Back in 1973, under section 504 of the Individuals with Disabilities Act, a new world was formed for students with all types of disabilities. It is specifically defined as, “Under Section 504, FAPE is defined as “the provision of regular or special education and related aids and services that are designed to meet individual needs of handicapped persons as well as the needs of non-handicapped persons are met and based on adherence to procedural safeguards outlined in the law.” [source] FAPE is an acronym that stands for a free and appropriate public education.
While any education system is fraught with challenges and difficulties of all types, I personally believe that nothing has caused more confusion than the introduction of special education students into the classroom. Please don’t misunderstand me! I am in no way, shape, or form suggesting that children with special needs should not be included in the general education classroom. In fact, the opportunity for disabled children to be educated alongside their non-disabled peers is one of the best things that has happened for many students with disabilities.
When I was in elementary school back in the 1970s, I went to a private, Catholic school. Students were grouped according to their abilities, allowing each group to be educated at a pace and level that was attuned to their educational needs. I despise the term gifted and talented, because I believe that all children have gifts and talents, but those with an easier ability to learn complex material also at a quicker pace, were placed into a separate group. In contrast, children who had struggles with certain subjects and needed additional assistance and teaching at a slower pace, were placed into another group. This system worked well, although there was still the usual bullying of those who were in the classrooms designed for children in need of additional assistance.
This concept is still being used today in the public school system, but it is organized somewhat differently. My daughter, who was 13 and is in the seventh grade, struggles in many of her subjects due to her autism with which the main issue is executive functioning. For those who are not familiar with the term, its definition and connection with autism is explained here. The source that I’ve referenced from the National Institutes of Health is complex but thorough. What I experience with my daughter is directly related to the deficits in her executive functioning.
She has an IEP and has since she was in preschool. Over the years it has changed, and I have had to fight every step of the way to get her the diagnosis and services she’s received. The public school that my daughter attends is extremely overcrowded. Just getting around the school is exhausting, and I do not know how she concentrates and focuses in such a scattered environment. There are plenty of people who will tell me about scholarships and grants to private school, however, they don’t understand that private schools are not required to provide the same level of services that are mandated at the public school level. It’s a catch 22 to be honest. If she stays in the overcrowded, confusing public school, she has access to the services. If she goes to a smaller, private school, she can work in a less confusing and overcrowded environment where she will not have access to the services. This is the dilemma for the parents of the special needs child seeking a better educational opportunity.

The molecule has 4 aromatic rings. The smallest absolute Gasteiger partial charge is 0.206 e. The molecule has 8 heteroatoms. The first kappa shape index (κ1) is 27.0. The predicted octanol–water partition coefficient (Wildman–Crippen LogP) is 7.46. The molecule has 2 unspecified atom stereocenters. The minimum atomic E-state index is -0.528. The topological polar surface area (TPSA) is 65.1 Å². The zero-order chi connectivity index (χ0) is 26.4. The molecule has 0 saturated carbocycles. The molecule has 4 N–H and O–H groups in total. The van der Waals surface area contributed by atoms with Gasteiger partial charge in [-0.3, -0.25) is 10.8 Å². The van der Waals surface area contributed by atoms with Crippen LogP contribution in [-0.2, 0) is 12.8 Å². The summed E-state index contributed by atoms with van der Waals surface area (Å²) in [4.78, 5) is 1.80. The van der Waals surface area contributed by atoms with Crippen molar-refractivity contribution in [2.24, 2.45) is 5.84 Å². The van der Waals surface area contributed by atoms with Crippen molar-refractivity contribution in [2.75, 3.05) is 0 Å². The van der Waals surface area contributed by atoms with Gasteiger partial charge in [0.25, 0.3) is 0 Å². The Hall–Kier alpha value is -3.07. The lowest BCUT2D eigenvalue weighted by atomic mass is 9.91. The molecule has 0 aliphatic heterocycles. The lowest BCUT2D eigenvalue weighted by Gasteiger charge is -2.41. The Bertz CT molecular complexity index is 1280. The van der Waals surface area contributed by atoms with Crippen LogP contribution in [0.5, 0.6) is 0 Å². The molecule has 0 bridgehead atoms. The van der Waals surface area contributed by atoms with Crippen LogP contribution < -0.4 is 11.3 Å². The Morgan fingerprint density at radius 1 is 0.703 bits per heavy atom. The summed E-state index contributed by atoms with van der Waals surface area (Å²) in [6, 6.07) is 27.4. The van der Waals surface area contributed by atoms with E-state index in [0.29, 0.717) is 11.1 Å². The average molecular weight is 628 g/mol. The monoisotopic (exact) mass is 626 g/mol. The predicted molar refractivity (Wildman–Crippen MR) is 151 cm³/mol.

If my daughter’s success in education were not such a serious matter, I would roll my eyes at the above graphic. Yes, I believe that the FAPE has the best of intentions when it comes to educating children from all walks of life. The reality is far different at least in my daughter’s case. She has ended two of her school years with failing grades. Instead of repeating, she has been moved on to the next grade without the necessary skills to progress. As is common knowledge, each year becomes progressively difficult. For example, you can’t really master multiplication and division if you haven’t learned addition and subtraction properly. You can’t write essays if you haven’t learned how to create a paragraph.
This coming Tuesday, I have a meeting with the IEP team. I am always disappointed at these meetings that take place at the very end of the school year. They wind up open ended and not complete in my opinion. With summer looming, some issues are often relegated to a “let’s see how things go in the Fall” way of thinking. I am fortunate that my daughter does have a caring and responsible team, although I do not feel that she is receiving the FAPE she is entitled to and is ending up with failing grades again.
So once again, I am at a crossroads. My frustrations will be listened to and taken into consideration during the meeting. However, there is no guarantee whatsoever that anything will be done to improve my daughter’s education. I feel as though she is slipping through the cracks. For children who do not have difficulties with their education, it can be hard for other parents to understand the struggles for the parent(s) of a special needs child. While raising any child is difficult and fraught with challenges, there are times when I feel like giving up, but I don’t, ever. I’m all that my kids have and I have to work hard to fight for everything and I will never stop doing that.
This would probably be a great place to put a quote about perseverance and strength…